Regulatory Focus™ > News Articles > In Unprecedented Shift, EU Parliament Proposes Premarket Authorization for Medical Devices

In Unprecedented Shift, EU Parliament Proposes Premarket Authorization for Medical Devices

Posted 15 April 2013 | By

A key member of the European Parliament's Committee on the Environment, Public Health and Food Safety (ENVI) today issued a draft report that calls for the establishment of a regulatory system that would see medical devices regulated more similarly to their pharmaceutical counterparts.


Medical devices are less stringently regulated in the EU than in other regions, including the US. Instead of requiring a pre-market approval system for high-risk medical devices, the EU has instead allowed devices to be marketed based on conformity to existing safety standards, which are overseen by notified bodies.

That system, however, has been under fire as of late. Thanks to several high-profile safety scandals-defective breast implants, faulty hip replacements and dangerous vaginal mesh implants among others-legislators had begun to study whether devices marketed in the EU were being adequately regulated, and if not, how to best do so.

That process has largely fallen to ENVI Rapporteur Dagmar Roth-Behrendt, an influential member of the European Parliament from Germany.

Her draft report, released on 15 April 2013, is sure to cause the EU medical device industry some significant concern.

New Opinions

The report, On the proposal for a regulation of the European Parliament and of the Council on medical devices, calls for the introduction of a new "marketing authorization procedure" that would for the first time see devices regulated in a similar manner to pharmaceuticals, which now require premarket approval prior to sale in a member state or the EU at large.

The report makes a huge number of recommendations. Among them:

  • The European Medicines Agency (EMA) will be charged with establishing a device review unit known as the Committee for the Authorisation of Medical Devices, a 35-member committee which will serve as a sort of CHMP for devices.
  • Opinions of the committee would be due within 210 days of initial receipt. Manufacturers may file an appeal with the agency within 15 days of receipt of a negative opinion. That request must be acted upon within 60 days.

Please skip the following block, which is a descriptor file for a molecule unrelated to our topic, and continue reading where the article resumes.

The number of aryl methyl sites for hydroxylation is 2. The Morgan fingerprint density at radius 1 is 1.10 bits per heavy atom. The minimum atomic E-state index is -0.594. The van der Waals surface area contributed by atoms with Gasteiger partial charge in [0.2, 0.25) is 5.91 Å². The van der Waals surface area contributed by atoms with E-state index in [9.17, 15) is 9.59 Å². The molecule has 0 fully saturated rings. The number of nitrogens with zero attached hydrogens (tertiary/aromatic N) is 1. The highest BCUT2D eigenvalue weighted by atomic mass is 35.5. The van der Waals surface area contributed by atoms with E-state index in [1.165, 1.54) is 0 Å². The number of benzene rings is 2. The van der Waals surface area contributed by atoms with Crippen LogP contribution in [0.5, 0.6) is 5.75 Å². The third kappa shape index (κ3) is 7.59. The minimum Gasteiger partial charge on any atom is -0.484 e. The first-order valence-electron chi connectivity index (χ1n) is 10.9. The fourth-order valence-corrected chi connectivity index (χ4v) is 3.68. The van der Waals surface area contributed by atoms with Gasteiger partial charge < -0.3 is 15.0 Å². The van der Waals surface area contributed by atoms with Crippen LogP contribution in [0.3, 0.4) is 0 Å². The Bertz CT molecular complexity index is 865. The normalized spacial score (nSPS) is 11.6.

• A centralized marketing procedure would be created for implantable medical devices, innovative medical devices that utilize cell-based products, and combination products. A de-centralized marketing authorization procedure could be used for all other Class III-that is, high risk-medical devices.
  • The conformity assessment procedure would still be permitted for use by Class I, Class IIa and Class IIb medical devices.  Class II devices in particular should have an "appropriate level of involvement of a notified body." Class I devices are cleared under the "sole responsibility of the manufacturers" because of their low probability of risk.
  • Device products requiring safety trials would need to first obtain approval from an independent ethics committee before commencing.
  • Fees will be established on manufacturers to fund the work of notified bodies. These fees should be comparable across EU Member States
  • The creation of a "multidisciplinary advisory committee" of stakeholders that would be used to provide the European Commission and the Medical Device Coordination Group (MDCG)-a new advisory entity on medical technology, classification and regulation.
  • Devices would be unable to be reprocessed unless they are explicitly labeled as such. Devices labeled as single-use, "Should be real single-use and there should be only two possible situations for devices: single-use or reusable," the report explains. The default categorization is single use; manufacturers wishing for reusable labeling claims must provide scientific data to support this conclusion.
  • "Adequate levels of access for the public and healthcare professionals to those parts of Eudamed's electronic systems which provide key information on medical devices that may pose a risk to public health and safety is essential," the report states, indicating that any device registry would not be used only by regulators. That same Eudamed system would "serve as a tool for the cooperation between Member States and for enabling sponsors to submit, on a voluntary basis, a single application for several member states and … report serious adverse events."
  • The Eudamed system would also contain information regarding high-risk medical devices, including the national authority involved in a marketing authorization procedure and a summary of the device's safety and efficacy.
  • Notified bodies will be required to keep permanent "in house" staff trained in administrative, technical and scientific procedures, for which minimum requirements will be established. Other requirements include ones regarding independence, objectivity and impartiality of activities.
  • An electronic registration system will be set up to handle applications, including the name of the manufacturer, the name and risk class of the device, the procedure it must undergo, the country of application (if applicable), and associated reports and documents.

Regulatory Focus newsletters

All the biggest regulatory news and happenings.